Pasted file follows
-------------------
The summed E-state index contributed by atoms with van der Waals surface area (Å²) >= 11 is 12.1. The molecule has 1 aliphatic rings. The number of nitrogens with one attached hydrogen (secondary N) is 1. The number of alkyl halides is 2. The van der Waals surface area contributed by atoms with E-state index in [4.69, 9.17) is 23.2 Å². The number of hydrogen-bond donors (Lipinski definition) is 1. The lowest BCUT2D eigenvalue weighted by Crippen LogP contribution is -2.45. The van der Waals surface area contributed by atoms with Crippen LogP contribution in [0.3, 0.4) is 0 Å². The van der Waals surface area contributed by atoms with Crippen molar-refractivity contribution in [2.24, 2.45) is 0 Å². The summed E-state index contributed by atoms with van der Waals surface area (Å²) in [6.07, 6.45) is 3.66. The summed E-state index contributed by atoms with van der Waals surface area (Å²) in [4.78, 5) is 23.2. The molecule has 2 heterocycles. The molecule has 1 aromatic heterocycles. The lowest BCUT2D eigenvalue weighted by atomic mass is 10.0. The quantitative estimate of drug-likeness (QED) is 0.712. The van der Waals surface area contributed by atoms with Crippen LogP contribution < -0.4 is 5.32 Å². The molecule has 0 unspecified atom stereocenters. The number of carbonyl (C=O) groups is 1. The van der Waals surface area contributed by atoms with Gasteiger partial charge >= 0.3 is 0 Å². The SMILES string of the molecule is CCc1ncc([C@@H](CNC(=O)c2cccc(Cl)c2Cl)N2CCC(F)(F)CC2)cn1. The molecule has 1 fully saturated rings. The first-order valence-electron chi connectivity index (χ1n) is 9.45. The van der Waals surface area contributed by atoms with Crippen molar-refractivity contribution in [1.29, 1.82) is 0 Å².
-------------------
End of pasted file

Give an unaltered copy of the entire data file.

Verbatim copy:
The summed E-state index contributed by atoms with van der Waals surface area (Å²) >= 11 is 12.1. The molecule has 1 aliphatic rings. The number of nitrogens with one attached hydrogen (secondary N) is 1. The number of alkyl halides is 2. The van der Waals surface area contributed by atoms with E-state index in [4.69, 9.17) is 23.2 Å². The number of hydrogen-bond donors (Lipinski definition) is 1. The lowest BCUT2D eigenvalue weighted by Crippen LogP contribution is -2.45. The van der Waals surface area contributed by atoms with Crippen LogP contribution in [0.3, 0.4) is 0 Å². The van der Waals surface area contributed by atoms with Crippen molar-refractivity contribution in [2.24, 2.45) is 0 Å². The summed E-state index contributed by atoms with van der Waals surface area (Å²) in [6.07, 6.45) is 3.66. The summed E-state index contributed by atoms with van der Waals surface area (Å²) in [4.78, 5) is 23.2. The molecule has 2 heterocycles. The molecule has 1 aromatic heterocycles. The lowest BCUT2D eigenvalue weighted by atomic mass is 10.0. The quantitative estimate of drug-likeness (QED) is 0.712. The van der Waals surface area contributed by atoms with Crippen LogP contribution < -0.4 is 5.32 Å². The molecule has 0 unspecified atom stereocenters. The number of carbonyl (C=O) groups is 1. The van der Waals surface area contributed by atoms with Gasteiger partial charge >= 0.3 is 0 Å². The SMILES string of the molecule is CCc1ncc([C@@H](CNC(=O)c2cccc(Cl)c2Cl)N2CCC(F)(F)CC2)cn1. The molecule has 1 fully saturated rings. The first-order valence-electron chi connectivity index (χ1n) is 9.45. The van der Waals surface area contributed by atoms with Crippen molar-refractivity contribution in [1.29, 1.82) is 0 Å².